road-trip-sign-285x190We’re better together.  You’ve heard this before. And often it is in the context of pooling resources to create something larger than we could offer as a separate entity.

I’m hear to tell you that we’re better together also in the opening of imagination that happens when we experience other religious communities.  I was working with a stuck congregation years ago.  Let’s call them UU Society of East Cupcake. Every suggestion I had was met with “we’ve already tried that” or “that just won’t work here.”  Those are signs that people need to get out of their heads and into new experiences, out of their congregation and into the streets.  I gave East Cupcake an assignment to visit a congregation 3 hours away to freshen their views.  I will cut to the chase — they came back fresher and bonded and ready to try some new ideas.


Characteristics of a Better Together Road Trip

  • First things first.  Unless you are already the president or minister, pull them into this idea from the get-go. Please don’t surprise them after the fact and say, “Tandi suggested this idea.”  Really.
  • What are we searching for?  Possibilities, my friend.  How do other UU communities do stuff? What do they feel like?  How do they treat each other? How are they alive and awake outside their walls?
  • Pre-Trip Connections.  Call ahead and let your sibling congregation know you’re coming. Arrange to meet with and perhaps share a meal with their leadership. If there is a specific piece of this congregation’s ministry that captures your attention, ask to learn about that while you’re there.  Visit their website ahead of time and start crafting some questions and things to pay attention to.
  • Innovation-adoptionRoad trippers. You know that bellcurve of change? Consider that curve when choosing your road trip mates: “2 Innovators, 3 Early Adopters, and 2 Early Majority”. (This comes from the Diffusion of Innovation Theory.)  You want folks who generally see possibilities and adopt them quickly along with some who are a little slower in convincing and adapting.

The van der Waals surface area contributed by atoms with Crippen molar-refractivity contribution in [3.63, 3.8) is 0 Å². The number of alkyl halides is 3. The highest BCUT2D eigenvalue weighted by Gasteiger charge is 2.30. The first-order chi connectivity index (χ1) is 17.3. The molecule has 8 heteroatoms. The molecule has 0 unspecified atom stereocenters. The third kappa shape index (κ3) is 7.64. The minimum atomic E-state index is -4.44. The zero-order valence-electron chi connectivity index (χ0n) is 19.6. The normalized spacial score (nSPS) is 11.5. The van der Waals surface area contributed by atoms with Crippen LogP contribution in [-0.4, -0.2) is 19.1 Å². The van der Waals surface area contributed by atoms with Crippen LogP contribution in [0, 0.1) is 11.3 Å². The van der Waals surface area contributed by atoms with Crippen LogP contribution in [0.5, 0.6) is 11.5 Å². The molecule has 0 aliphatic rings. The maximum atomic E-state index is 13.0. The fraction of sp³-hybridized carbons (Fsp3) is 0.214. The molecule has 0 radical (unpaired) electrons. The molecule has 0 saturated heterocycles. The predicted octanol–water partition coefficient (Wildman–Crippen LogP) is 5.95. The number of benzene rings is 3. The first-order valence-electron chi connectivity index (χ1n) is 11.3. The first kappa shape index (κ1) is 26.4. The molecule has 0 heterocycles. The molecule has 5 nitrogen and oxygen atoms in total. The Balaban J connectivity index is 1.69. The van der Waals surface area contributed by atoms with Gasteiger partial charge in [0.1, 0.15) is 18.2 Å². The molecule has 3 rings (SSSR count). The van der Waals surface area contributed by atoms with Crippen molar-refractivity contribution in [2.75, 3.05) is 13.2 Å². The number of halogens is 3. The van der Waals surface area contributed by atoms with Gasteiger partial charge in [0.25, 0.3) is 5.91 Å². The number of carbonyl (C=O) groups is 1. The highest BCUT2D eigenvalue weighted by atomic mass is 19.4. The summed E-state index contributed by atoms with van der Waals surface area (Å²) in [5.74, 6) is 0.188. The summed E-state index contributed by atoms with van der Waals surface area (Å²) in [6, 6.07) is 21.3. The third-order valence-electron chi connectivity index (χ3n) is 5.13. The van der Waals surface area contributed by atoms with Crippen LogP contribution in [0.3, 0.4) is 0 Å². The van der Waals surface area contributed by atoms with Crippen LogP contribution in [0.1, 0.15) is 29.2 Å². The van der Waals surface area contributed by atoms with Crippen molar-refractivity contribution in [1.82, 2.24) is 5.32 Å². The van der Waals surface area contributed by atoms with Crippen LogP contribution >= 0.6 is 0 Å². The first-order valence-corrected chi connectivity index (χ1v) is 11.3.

• Magic Vehicle. Borrow a 7 person van.  You want to keep people together.  That van is actually a Fresh idea Incubator on wheels.
  • Van Conversation, there.  What brought you to East Cupcake? What brought you to Unitarian Universalism/ what makes you choose to stay in Unitarian Universalism? When do you feel most Unitarian Universalist?  How does East Cupcake help grow your soul?
  • Paying Attention. Come open and curious. There are various tools from Mystery Greeters programs that may be useful to help you organize your thoughts.  Participate fully. if asked let your siblings in faith know who you are, where you’re from and why you are visiting.
    • What felt familiar?
    • What was new?
    • What was surprising?
    • What was delightful?
    • What gives you holy envy?
    • What challenged you?
    • What grew your soul?
    • What stretched you further into Unitarian Universalism?
    • What might you like to experiment with at home? And who from this congregation might be able to give you some guidance?
  • Van Conversation, back. See questions above.  Make sure someone is recording.  What was challenging? What was sparky? What might you try in your own UU community and who do you need to talk to when you return?
  • Leadership Check In. Gather again over coffee with your leadership to share what you learned.
  • Next Road Trip.  Keep heading out there. Find another congregation to visit. Rotate people so eyes and conversations stay fresh.  Pass around the fun.

My last advice.  Wear your seat belts.  Literally and metaphorically.  Happy travels!



Tandi Feb 2012Rev. Tandi Rogers is the Congregational Life’s Innovation & Network Specialist and loves most everything about road trips and visiting new congregations.  She’s usually in charge of games and bad road trip food.


About the Author
Tandi Rogers


  1. Tandi Rogers

    Please report back after your road trip and let us know what you learned about your congregation!


Leave a Reply

Leave a Reply